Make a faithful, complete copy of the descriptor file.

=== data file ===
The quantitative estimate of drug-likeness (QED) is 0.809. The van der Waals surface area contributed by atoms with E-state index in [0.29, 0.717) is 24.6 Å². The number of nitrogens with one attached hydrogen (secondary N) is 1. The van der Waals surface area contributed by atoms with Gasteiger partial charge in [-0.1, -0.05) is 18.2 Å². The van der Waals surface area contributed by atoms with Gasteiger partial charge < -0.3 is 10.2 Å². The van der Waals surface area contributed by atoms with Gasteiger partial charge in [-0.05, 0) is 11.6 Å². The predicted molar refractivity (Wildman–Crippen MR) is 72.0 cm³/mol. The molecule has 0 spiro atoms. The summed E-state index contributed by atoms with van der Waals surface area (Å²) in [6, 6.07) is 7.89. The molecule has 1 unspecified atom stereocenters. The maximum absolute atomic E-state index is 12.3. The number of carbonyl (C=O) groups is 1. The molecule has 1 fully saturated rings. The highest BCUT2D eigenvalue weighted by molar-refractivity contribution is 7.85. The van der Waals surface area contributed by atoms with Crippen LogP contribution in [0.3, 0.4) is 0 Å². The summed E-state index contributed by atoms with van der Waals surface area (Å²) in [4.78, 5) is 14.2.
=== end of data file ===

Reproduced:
The quantitative estimate of drug-likeness (QED) is 0.809. The van der Waals surface area contributed by atoms with E-state index in [0.29, 0.717) is 24.6 Å². The number of nitrogens with one attached hydrogen (secondary N) is 1. The van der Waals surface area contributed by atoms with Gasteiger partial charge in [-0.1, -0.05) is 18.2 Å². The van der Waals surface area contributed by atoms with Gasteiger partial charge < -0.3 is 10.2 Å². The van der Waals surface area contributed by atoms with Gasteiger partial charge in [-0.05, 0) is 11.6 Å². The predicted molar refractivity (Wildman–Crippen MR) is 72.0 cm³/mol. The molecule has 0 spiro atoms. The summed E-state index contributed by atoms with van der Waals surface area (Å²) in [6, 6.07) is 7.89. The molecule has 1 unspecified atom stereocenters. The maximum absolute atomic E-state index is 12.3. The number of carbonyl (C=O) groups is 1. The molecule has 1 fully saturated rings. The highest BCUT2D eigenvalue weighted by molar-refractivity contribution is 7.85. The van der Waals surface area contributed by atoms with Crippen LogP contribution in [0.3, 0.4) is 0 Å². The summed E-state index contributed by atoms with van der Waals surface area (Å²) in [4.78, 5) is 14.2.